Strokes more common in younger adults, children
Stroke victims, who are common patients in physical therapy offices, are typically older adults who need assistance relearning some basic motor functions lost as a result of the cerebral infarction.
Though most of these patients are in their 60s or older, doctors and physical therapists nationwide have reported seeing strokes in younger individuals, St Louis Today reports.
According to data presented this week at the International Stroke Conference in San Antonio, more than 7 percent of first-time stroke patients are now younger than 45, and the rate of strokes among people in their 20s, 30s and 40s has almost doubled in recent years.
Additionally, the pediatric stroke program at the Children's Hospital of Philadelphia estimates that about 9,000 children in the U.S. have strokes each year - and in most cases, a risk factor cannot be identified.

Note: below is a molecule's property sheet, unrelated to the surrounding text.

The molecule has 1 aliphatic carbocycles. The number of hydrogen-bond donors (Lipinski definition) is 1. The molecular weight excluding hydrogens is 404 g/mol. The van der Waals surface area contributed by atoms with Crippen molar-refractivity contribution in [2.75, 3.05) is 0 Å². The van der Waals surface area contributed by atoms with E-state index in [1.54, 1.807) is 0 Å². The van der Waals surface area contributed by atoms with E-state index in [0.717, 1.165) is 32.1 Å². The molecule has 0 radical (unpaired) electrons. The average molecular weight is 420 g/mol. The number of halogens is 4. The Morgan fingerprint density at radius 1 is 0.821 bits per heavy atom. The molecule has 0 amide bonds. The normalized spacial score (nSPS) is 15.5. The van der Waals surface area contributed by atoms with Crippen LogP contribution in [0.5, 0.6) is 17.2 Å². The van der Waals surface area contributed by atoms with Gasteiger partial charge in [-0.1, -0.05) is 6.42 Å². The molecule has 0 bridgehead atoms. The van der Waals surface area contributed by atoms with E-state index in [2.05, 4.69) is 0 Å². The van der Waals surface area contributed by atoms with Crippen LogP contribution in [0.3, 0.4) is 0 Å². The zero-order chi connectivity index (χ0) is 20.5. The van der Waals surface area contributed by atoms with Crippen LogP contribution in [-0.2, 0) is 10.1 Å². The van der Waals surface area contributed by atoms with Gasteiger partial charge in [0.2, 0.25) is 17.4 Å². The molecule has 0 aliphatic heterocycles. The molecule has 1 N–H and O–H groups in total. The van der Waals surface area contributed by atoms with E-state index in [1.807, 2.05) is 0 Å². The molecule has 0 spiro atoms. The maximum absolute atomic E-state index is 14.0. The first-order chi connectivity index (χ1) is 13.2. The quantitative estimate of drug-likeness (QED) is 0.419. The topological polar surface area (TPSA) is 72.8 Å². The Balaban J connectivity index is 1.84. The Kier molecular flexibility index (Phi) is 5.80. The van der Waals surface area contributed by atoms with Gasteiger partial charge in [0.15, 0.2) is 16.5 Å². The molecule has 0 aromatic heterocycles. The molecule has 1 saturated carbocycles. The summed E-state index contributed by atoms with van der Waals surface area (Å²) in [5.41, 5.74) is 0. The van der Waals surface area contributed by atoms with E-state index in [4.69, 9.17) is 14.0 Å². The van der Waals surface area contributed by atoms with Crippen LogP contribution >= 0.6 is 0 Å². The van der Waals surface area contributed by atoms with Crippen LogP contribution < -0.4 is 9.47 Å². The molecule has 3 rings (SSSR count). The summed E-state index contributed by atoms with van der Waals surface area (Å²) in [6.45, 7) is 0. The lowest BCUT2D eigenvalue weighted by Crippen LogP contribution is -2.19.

"This is just the beginning of this alarming trend," said Dr Jin-Moo Lee, director of the stroke section of neurology at Washington University.
He added, "Normally it takes on the order of decades for diabetes to wreak havoc on the blood vessels."
According to the National Stroke Association, strokes are the third leading cause of death in the U.S.
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